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Turkish President Tells Muslims to Flood Temple Mount, Warns on Jerusalem


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JERUSALEM, Israel – Turkish President Recep Tayyip Erdogan called on Arabs to ascend to the Temple Mount in droves to protect the al-Aksa Mosque. He also warned against Israeli attempts to Judaize Jerusalem.  

At the International Forum on the al-Quds Waqf Monday, Erdogan told participants that every day under Israeli occupation is an "insult to Muslims." (Muslims refer to Jerusalem as al-Quds.)

"We, as Muslims, should be visiting al-Quds more often," he said. "Each day that Jerusalem is under occupation [sic] is an insult to us."

He didn't stop there. He likened Israel's treatment of Arabs to South Africa under apartheid. He denounced the Knesset's pending legislation aimed at lowering loudspeakers from mosques as an infringement on Muslim's religious freedom, saying he would not allow it. He also warned President Trump not to move the U.S. Embassy from Tel Aviv to Jerusalem.

Erdogan later told Palestinian Authority Prime Minister Rami Hamdallah that Muslims must unite to protect Israeli attempts to Judaize Jerusalem.

Israeli President Rivlin responded to Erdogan's remarks during a meeting in Jerusalem with Archbishop of Canterbury Justin Welby.

"Under Israeli sovereignty, we will continue to build Jerusalem, the eternal capital of the Jewish people," Rivlin said, stressing that Israel ensures freedom for all religions in its capital city.

Public Security Minister Gilad Erdan said Erdogan's "inflammatory" statements "only undermine the security of Jerusalem's residents and visitors."

The Foreign Ministry also issued a statement.

"Whoever systematically violates human rights in his country should not preach morality to the only true democracy in the region," the statement read. "Israel adheres strictly to full freedom of worship for Jews, Muslims and Christians – and will continue to do so in spite of this baseless slander."

Jerusalem Mayor Nir Barkat invited the Turkish president to visit the city.

"It is surprising that Erdogan, who leads a state that occupied Jerusalem for 400 years, wants to preach to us about how to manage our city," Barkat said in a statement.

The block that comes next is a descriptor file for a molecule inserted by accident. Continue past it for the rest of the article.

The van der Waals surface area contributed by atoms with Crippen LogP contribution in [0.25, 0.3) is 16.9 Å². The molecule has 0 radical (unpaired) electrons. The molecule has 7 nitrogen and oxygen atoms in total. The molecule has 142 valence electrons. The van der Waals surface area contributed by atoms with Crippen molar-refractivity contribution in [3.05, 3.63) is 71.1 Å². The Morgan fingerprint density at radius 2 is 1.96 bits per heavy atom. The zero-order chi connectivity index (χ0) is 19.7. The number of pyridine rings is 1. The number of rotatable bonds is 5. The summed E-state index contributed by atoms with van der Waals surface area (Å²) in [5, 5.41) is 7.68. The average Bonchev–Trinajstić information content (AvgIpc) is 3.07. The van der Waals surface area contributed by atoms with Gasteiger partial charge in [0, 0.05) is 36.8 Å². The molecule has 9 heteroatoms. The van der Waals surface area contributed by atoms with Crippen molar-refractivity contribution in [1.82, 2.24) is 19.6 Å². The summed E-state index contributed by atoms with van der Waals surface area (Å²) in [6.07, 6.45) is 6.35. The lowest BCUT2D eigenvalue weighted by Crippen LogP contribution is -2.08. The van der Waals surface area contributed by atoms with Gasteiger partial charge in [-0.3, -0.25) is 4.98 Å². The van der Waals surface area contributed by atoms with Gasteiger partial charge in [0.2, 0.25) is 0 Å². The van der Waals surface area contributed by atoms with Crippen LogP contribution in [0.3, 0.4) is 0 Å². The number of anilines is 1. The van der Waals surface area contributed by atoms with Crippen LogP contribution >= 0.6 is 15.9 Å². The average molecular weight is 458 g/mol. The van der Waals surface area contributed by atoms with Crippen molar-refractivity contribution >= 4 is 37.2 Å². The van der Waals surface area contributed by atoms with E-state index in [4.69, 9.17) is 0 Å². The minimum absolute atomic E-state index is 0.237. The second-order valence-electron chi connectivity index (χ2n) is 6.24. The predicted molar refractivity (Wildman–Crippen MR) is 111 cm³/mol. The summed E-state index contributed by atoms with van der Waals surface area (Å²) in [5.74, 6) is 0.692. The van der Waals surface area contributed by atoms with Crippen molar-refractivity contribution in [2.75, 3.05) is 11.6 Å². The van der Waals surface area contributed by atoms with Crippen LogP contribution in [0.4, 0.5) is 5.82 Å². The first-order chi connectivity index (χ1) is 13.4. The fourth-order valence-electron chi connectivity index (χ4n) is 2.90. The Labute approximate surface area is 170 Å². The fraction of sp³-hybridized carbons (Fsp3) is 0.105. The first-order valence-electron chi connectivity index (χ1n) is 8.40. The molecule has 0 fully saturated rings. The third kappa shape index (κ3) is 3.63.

"Unlike during the Turkish occupation, Jerusalem under Israeli sovereignty is a flourishing, open and free city that allows freedom of religion and worship for all. In recent years, record numbers of Muslims have visited the Temple Mount and held prayers, exercising their absolute freedom of religion under Israeli sovereignty.  

"The connection of the Jewish people to Jerusalem dates back more than 3,000 years," the statement continued. "Jerusalem is and will remain our eternal, united capital forever. In every corner of the city, we see Jewish roots – from the time of the First and Second Temples, to the Muslim period and the Ottoman conquest.

"As we celebrate 50 years of reunited Jerusalem, I invite Erdogan to visit our city and to be amazed by the reality on the ground – a reality that has changed only for the better since the Turks ruled here."

Last month, following Erdogan's razor-thin victory in a voter referendum that gave him unprecedented power, CBN Senior International Reporter Gary Lane said the Turkish president "may now view himself as the chosen successor of a revived Ottoman Empire, the sultan of a new Islamic caliphate."

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About The Author


From her perch high atop the mountains surrounding Jerusalem, Tzippe Barrow tries to provide a bird’s eye view of events unfolding in her country. Tzippe’s parents were born to Russian Jewish immigrants, who fled the czar’s pogroms to make a new life in America. As a teenager, Tzippe wanted to spend a summer in Israel, but her parents, sensing the very real possibility that she might want to live there, sent her and her sister to Switzerland instead. Twenty years later, the Lord opened the door to visit the ancient homeland of her people.